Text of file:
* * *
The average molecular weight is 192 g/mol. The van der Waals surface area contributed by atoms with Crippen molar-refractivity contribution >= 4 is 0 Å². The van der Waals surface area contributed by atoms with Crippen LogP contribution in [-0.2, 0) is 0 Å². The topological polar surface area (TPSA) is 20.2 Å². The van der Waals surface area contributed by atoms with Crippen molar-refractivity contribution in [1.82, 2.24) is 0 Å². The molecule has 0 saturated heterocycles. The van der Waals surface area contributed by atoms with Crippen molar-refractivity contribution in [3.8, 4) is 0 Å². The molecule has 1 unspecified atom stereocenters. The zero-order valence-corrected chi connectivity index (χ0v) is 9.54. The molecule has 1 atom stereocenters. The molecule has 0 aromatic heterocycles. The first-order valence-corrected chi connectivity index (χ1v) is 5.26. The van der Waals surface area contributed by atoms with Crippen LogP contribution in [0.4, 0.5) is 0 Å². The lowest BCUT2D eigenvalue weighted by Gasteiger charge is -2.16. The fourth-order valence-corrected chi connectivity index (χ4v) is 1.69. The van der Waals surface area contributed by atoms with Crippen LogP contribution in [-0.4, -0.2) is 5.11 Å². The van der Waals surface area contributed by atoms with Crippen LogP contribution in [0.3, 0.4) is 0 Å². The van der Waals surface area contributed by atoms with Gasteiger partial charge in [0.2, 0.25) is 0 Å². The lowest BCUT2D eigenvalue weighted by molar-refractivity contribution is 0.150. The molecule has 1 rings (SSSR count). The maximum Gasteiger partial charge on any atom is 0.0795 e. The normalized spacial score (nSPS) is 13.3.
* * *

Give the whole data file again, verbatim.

The average molecular weight is 192 g/mol. The van der Waals surface area contributed by atoms with Crippen molar-refractivity contribution >= 4 is 0 Å². The van der Waals surface area contributed by atoms with Crippen LogP contribution in [-0.2, 0) is 0 Å². The topological polar surface area (TPSA) is 20.2 Å². The van der Waals surface area contributed by atoms with Crippen molar-refractivity contribution in [1.82, 2.24) is 0 Å². The molecule has 0 saturated heterocycles. The van der Waals surface area contributed by atoms with Crippen molar-refractivity contribution in [3.8, 4) is 0 Å². The molecule has 1 unspecified atom stereocenters. The zero-order valence-corrected chi connectivity index (χ0v) is 9.54. The molecule has 1 atom stereocenters. The molecule has 0 aromatic heterocycles. The first-order valence-corrected chi connectivity index (χ1v) is 5.26. The van der Waals surface area contributed by atoms with Crippen LogP contribution in [0.4, 0.5) is 0 Å². The lowest BCUT2D eigenvalue weighted by Gasteiger charge is -2.16. The fourth-order valence-corrected chi connectivity index (χ4v) is 1.69. The van der Waals surface area contributed by atoms with Crippen LogP contribution in [-0.4, -0.2) is 5.11 Å². The van der Waals surface area contributed by atoms with Crippen LogP contribution in [0.3, 0.4) is 0 Å². The van der Waals surface area contributed by atoms with Gasteiger partial charge in [0.2, 0.25) is 0 Å². The lowest BCUT2D eigenvalue weighted by molar-refractivity contribution is 0.150. The molecule has 1 rings (SSSR count). The maximum Gasteiger partial charge on any atom is 0.0795 e. The normalized spacial score (nSPS) is 13.3.